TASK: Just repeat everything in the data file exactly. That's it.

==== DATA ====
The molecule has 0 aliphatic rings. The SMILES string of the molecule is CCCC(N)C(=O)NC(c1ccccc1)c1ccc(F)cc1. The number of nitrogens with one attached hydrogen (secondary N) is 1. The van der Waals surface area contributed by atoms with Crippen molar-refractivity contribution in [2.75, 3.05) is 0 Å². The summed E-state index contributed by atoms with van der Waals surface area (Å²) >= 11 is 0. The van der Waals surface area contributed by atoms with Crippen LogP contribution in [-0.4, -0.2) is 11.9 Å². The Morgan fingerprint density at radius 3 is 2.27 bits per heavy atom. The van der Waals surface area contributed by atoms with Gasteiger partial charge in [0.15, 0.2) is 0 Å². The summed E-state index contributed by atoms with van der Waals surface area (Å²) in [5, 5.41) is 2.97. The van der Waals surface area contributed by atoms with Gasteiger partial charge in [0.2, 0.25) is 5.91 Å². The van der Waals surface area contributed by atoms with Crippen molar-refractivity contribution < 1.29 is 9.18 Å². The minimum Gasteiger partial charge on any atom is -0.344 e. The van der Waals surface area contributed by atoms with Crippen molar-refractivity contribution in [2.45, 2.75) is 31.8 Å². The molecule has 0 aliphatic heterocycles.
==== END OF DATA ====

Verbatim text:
The molecule has 0 aliphatic rings. The SMILES string of the molecule is CCCC(N)C(=O)NC(c1ccccc1)c1ccc(F)cc1. The number of nitrogens with one attached hydrogen (secondary N) is 1. The van der Waals surface area contributed by atoms with Crippen molar-refractivity contribution in [2.75, 3.05) is 0 Å². The summed E-state index contributed by atoms with van der Waals surface area (Å²) >= 11 is 0. The van der Waals surface area contributed by atoms with Crippen LogP contribution in [-0.4, -0.2) is 11.9 Å². The Morgan fingerprint density at radius 3 is 2.27 bits per heavy atom. The van der Waals surface area contributed by atoms with Gasteiger partial charge in [0.15, 0.2) is 0 Å². The summed E-state index contributed by atoms with van der Waals surface area (Å²) in [5, 5.41) is 2.97. The van der Waals surface area contributed by atoms with Gasteiger partial charge in [0.2, 0.25) is 5.91 Å². The van der Waals surface area contributed by atoms with Crippen molar-refractivity contribution < 1.29 is 9.18 Å². The minimum Gasteiger partial charge on any atom is -0.344 e. The van der Waals surface area contributed by atoms with Crippen molar-refractivity contribution in [2.45, 2.75) is 31.8 Å². The molecule has 0 aliphatic heterocycles.